A doji is a candlestick in which the opening and closing prices are the same. Examples of doji lines are shown in Exhibits 8.1 through 8.3. The doji is such a significant reversal indicator that this chapter is devoted solely to its manifestations. In prior posts, we have seen the power of a doji as a component of some patterns. These included the doji star and the harami cross.


The perfect doji session has the same opening and closing price, yet there is some flexibility to this rule. If the opening and closing price are within a few ticks of each other (for example, a 1/4 cent in grains or a few thirty-seconds in bonds, and so on), the line could still be viewed as a doji. How do you decide whether a near-doji day (that is, where the open and close are very close, but not exact) should be considered a doji? This is subjective and there are no rigid rules but one way is to look at a near-doji day in relation to recent action. If there are a series of very small real bodies, the near-doji day would not be viewed as significant since so many other recent periods had small real bodies. One technique is based on recent market activity. If the market is at an important market junction, or is at the mature part of a bull or bear move, or there are other technical signals sending out an alert, the appearance of a near-doji is treated as a doji. The philosophy is that a doji can be a significant warning and that it is better to attend to a false warning than to ignore a real one. To ignore a doji, with all its inherent implications, could be dangerous.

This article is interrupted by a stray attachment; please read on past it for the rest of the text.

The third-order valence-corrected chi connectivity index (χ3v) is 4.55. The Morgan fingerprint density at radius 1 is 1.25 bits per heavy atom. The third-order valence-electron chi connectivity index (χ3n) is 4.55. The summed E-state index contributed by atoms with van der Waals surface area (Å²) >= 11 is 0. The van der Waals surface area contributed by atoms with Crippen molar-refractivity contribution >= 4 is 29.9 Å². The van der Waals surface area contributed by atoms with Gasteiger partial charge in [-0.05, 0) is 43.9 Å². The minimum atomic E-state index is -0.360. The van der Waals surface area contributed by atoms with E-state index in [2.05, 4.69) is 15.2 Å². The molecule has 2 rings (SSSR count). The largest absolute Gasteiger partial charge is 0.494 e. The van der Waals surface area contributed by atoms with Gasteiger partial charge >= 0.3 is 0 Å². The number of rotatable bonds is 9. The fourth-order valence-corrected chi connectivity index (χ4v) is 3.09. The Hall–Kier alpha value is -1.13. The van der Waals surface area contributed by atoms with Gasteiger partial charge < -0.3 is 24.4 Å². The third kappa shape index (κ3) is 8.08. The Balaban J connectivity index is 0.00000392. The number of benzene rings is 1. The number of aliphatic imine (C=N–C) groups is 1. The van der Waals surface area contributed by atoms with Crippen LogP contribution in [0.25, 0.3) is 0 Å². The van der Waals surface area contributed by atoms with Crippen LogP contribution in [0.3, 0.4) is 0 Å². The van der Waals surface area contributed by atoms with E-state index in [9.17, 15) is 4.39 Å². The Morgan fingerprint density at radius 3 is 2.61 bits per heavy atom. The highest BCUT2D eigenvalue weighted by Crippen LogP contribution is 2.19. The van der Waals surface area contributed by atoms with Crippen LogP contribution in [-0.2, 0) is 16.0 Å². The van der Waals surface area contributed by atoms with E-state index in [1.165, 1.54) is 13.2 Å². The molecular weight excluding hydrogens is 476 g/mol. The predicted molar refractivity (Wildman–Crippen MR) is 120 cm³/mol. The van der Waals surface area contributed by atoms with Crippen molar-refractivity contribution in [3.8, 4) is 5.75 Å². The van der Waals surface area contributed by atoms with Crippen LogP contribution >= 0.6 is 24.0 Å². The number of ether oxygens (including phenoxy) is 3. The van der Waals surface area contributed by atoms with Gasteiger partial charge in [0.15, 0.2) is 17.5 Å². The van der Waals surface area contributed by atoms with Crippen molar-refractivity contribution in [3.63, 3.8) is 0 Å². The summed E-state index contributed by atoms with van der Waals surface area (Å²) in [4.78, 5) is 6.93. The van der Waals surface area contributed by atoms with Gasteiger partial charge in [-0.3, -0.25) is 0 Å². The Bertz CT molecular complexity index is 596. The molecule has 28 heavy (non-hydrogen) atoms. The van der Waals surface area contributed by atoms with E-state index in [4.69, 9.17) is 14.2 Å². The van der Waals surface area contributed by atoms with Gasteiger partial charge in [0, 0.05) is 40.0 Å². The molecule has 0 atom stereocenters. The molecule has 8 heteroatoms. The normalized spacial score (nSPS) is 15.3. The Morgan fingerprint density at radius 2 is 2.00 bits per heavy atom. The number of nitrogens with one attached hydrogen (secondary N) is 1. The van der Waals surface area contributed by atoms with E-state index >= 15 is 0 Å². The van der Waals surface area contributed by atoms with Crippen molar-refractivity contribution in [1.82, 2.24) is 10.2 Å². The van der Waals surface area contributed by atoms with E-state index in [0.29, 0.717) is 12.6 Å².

The doji is a distinct trend change signal. However, the likelihood of a reversal increases if subsequent candlesticks confirm the doji’s reversal potential. Doji sessions are important only in markets where there are not many doji. If there are many doji on a particular chart, one should not view the emergence of a new doji in that particular market as a meaningful development. That is why candlestick analysis usually should not use intra-day charts of less than 30 minutes. Less than 30 minutes and many of the candlestick lines become doji or near doji (except for the very active markets such as bond and S&P futures).